The College Degrees With The Fastest And Slowest Growing Salaries 2017

Dec 10, 2017 by

Jeff Kauflin –

If you’re looking for a new job, it’s easy to focus solely on starting salary in assessing financial potential. But different fields have vastly different rates of salary growth, and it’s equally important to consider longer-term prospects.

Compensation site PayScale shared data with Forbes on the college degrees with the fastest- and slowest-growing salaries. PayScale looked at median pay at the early-career stage (five years’ experience or less) and compared it with mid-career (10 years or more) levels. Median pay covers base salary, plus extra compensation like bonuses, profit sharing, tips and commissions. But it excludes stock-based compensation and the cash value of retirement benefits. More than 2 million college graduates were surveyed and 489 degrees were analyzed to create the ranking.

To see the top ten college degrees with the fastest-growing salaries, open the gallery below. For the top 25, in addition to the degrees with the slowest-growing salaries, go to the end of this article.


The 10 College Degrees With The Fastest-Growing Salaries 2017

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Petroleum engineering ranks first, as it did last year. The major’s early-career pay of $94,600 and mid-career pay of $175,500 beat out the second-ranked college degree on PayScale’s list by a wide margin—roughly $40,000. What do petroleum engineers do? They design and implement methods for extracting oil and gas from the earth. A job search on shows that the French oil-refining company Total is looking for a reservoir engineer in Houston. The job requires experience working in the Gulf of Mexico and expertise in software like Eclipse and MBal.

Actuarial mathematics has the second-fastest-growing salary, starting at $56,400 and reaching $131,700 at the mid-career stage. The field involves using mathematical models to assess risk in industries like insurance and finance. GEHA, a nonprofit association that provides health and dental insurance for federal government employees, is seeking an actuarial analyst in its western Missouri office. The position entails using financial models, spreadsheets and other software to measure risk and determine insurance prices.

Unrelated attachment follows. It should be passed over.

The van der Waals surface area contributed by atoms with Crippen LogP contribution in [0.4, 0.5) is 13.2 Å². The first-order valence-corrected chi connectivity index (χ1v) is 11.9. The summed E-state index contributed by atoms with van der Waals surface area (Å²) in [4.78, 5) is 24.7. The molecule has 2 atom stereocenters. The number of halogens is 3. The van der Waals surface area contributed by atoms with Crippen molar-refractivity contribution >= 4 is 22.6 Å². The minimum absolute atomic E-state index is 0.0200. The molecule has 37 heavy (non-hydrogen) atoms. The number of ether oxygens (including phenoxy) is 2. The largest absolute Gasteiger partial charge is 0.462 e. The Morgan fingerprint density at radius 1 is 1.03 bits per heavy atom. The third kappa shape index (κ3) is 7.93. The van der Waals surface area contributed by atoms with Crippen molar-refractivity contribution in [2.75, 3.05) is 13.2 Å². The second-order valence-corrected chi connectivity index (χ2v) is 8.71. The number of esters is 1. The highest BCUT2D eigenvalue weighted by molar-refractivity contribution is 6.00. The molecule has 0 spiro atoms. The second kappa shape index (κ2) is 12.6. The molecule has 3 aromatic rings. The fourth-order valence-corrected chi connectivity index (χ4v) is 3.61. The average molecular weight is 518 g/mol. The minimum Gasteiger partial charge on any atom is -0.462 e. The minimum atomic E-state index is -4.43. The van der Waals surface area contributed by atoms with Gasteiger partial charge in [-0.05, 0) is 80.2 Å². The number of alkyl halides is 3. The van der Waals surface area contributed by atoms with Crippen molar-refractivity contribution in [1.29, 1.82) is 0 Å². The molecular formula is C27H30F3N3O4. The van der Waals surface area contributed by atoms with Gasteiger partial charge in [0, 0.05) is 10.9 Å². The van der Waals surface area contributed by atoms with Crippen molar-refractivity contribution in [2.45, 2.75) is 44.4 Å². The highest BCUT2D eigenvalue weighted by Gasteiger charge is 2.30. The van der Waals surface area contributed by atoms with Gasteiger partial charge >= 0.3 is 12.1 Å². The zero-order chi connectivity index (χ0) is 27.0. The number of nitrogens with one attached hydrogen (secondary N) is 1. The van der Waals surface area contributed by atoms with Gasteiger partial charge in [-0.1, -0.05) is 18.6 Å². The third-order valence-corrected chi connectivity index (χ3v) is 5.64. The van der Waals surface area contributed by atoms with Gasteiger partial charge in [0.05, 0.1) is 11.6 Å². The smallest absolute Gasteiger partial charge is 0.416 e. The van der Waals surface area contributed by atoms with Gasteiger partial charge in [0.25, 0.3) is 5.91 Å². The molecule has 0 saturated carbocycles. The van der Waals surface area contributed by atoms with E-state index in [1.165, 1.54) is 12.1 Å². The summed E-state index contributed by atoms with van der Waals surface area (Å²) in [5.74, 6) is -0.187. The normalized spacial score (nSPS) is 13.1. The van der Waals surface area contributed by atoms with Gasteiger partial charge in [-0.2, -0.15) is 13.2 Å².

Chemical engineering ranks fifth. According to Stanford University, chemical engineers “conceive and design processes to produce, transform and transport materials.” They work in a wide range of industries and functions, from creating adhesives used to hold car parts together, to developing manufacturing processes that prevent harmful chemicals, from being released into the environment.

Geophysics has the eighth-fastest-growing salary, with early-career pay of $54,100 and mid-career pay of $122,200. A geophysicist “studies the Earth using gravity, magnetic, electrical, and seismic methods,” according to the U.S. Geological Survey, a government agency. Some geophysicists get jobs in the oil and gas sector as engineers. Some study earthquakes and become seismologists, while others do land surveying for archaeologists and environmentalists.

The Top 25 College Degrees with the Fastest-Growing Salaries

continue: The College Degrees With The Fastest And Slowest Growing Salaries 2017

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